Pope Francis attacks drug legalisation in Latin America
Pope Francis has criticised drug legalisation plans in Latin America during the inauguration of a clinic for drug addicts in Rio de Janeiro.
The roots of drug abuse should be tackled, he said on the third day of his visit to Brazil.
Uruguay is close to allowing the legal sale of marijuana, with other countries pondering similar liberalisation.
Earlier, the Argentine-born pontiff celebrated the first Mass of his trip, at the Shrine of Our Lady of Aparecida.
He warned tens of thousands of faithful against the "passing idols" of money, power and pleasure.
After the visit to Aparecida, in the Brazilian state of Sao Paulo, the pope flew back to Rio de Janeiro.
At the inauguration of a drug rehabilitation clinic at the Sao Francisco hospital, he hugged former addicts and heard their stories.'Dealers of death'
"It is necessary to tackle the problems which are at the root of drug abuse, promoting more justice, educating the youth with the values that live in society, standing by those who face hardship and giving them hope for the future," he said.
Pope Francis also warned against plans to legalise drugs in Latin America and condemned drug-traffickers.
"How many dealers of death there are that follow the logic of power and money at any cost! The scourge of drug-trafficking, that favours violence and sows the seeds of suffering and death, requires of society as a whole an act of courage," he said.
Leaders in Colombia, Bolivia, Ecuador and others have spoken for softer stances on drugs policy.
In Uruguay, a project decriminalising marijuana sale is set to be voted in Congress next week.
President Jose Mujica says its main goal is combating drug trafficking.
On Monday the Pope faced chaotic scenes as he arrived in Rio de Janeiro.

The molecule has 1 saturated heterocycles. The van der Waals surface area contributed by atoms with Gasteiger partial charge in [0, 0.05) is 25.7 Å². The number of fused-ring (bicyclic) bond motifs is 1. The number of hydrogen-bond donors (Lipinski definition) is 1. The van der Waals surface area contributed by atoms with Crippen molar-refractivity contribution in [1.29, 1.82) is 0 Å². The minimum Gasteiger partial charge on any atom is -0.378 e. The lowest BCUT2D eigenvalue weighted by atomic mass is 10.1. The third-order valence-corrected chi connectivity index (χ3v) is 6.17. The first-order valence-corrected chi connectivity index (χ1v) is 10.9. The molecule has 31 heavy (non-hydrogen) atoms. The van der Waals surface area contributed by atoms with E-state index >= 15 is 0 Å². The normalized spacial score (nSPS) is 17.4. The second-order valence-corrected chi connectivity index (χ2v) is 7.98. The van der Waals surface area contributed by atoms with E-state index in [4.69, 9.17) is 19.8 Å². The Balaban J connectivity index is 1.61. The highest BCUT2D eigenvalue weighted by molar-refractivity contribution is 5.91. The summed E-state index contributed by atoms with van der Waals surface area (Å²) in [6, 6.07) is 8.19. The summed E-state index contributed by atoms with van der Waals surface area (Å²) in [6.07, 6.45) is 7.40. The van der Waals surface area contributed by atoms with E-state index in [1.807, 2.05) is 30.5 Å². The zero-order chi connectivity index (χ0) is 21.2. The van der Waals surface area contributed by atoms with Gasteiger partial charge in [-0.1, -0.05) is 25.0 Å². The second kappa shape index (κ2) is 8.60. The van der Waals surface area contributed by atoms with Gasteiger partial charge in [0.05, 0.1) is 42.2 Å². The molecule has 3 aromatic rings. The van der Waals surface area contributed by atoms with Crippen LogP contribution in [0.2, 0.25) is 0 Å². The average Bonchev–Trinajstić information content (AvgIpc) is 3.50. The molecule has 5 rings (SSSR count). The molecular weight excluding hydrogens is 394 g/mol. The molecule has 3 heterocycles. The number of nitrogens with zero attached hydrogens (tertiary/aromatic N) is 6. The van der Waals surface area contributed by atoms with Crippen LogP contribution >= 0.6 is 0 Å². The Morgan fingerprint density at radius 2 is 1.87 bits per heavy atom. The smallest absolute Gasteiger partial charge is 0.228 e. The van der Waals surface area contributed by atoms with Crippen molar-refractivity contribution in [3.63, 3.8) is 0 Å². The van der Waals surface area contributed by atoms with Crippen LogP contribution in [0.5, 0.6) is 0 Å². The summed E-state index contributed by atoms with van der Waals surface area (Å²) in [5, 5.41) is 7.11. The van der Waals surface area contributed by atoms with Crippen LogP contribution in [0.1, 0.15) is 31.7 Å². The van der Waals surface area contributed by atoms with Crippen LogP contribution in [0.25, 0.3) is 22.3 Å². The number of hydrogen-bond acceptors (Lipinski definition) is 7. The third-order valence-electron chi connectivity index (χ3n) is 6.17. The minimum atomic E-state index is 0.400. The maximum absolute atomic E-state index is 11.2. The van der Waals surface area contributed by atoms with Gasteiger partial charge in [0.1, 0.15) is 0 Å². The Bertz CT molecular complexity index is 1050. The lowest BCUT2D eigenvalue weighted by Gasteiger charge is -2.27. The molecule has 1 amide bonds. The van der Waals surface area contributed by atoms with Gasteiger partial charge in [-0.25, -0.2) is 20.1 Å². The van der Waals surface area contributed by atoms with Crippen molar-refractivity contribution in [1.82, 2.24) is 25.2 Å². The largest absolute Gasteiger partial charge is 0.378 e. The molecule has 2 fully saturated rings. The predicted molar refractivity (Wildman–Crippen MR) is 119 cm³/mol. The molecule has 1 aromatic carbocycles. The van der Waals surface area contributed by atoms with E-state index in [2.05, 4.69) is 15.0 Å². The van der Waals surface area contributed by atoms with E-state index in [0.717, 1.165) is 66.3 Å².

He is in Brazil to attend the Roman Catholic World Youth Day festival. It is his first trip abroad since becoming head of the Catholic Church in March.
The highlight of the five-day festival will be a prayer service on Rio's iconic Copacabana Beach on Thursday.Explosive device
The pontiff's visit is taking place under tight security, after weeks of anti-government protests.
He travelled to the shrine in Aparecida by plane and helicopter.
Thousands of pilgrims arrived in the rural town ahead of Wednesday's Mass, which took place at the basilica holding the shrine.
"It is true that nowadays, to some extent, everyone, including our young people, feels attracted by the many idols which take the place of God and appear to offer hope - money, success, power, pleasure," the pontiff said during the service.Continue reading the main story
Twelve thousand people were estimated to have been inside the basilica, the BBC's Julia Carneiro reports.
Up to 200,000 more were outside watching the service on big screens, our correspondent adds.
After his Mass, the Pope appeared on a balcony to greet the crowds.
A homemade explosive device was discovered at the shrine on Sunday, but authorities said it was "of low power" and not near the area where the Pope and pilgrims will visit.
The Vatican later insisted that the discovery was no cause for concern.
At the scene
A mass of people in umbrellas and raincoats cheered and waved white and yellow Vatican flags as Pope Francis arrived at the Aparecida Basilica - Brazil's most traditional pilgrimage site, in the state of Sao Paulo.
People came from across Brazil to see the Pope's first public mass in Latin America. Many started lining up for a spot inside the massive shrine a day earlier. But the majority watched the service from big screens outside, not disheartened by the constant rain.
The crowd chanted 'Francisco! Francisco!' when his face appeared on the screen and cheered when the pontiff lifted the statue of Our Lady of Aparecida, Brazil's patron saint, to whom the shrine is devoted to.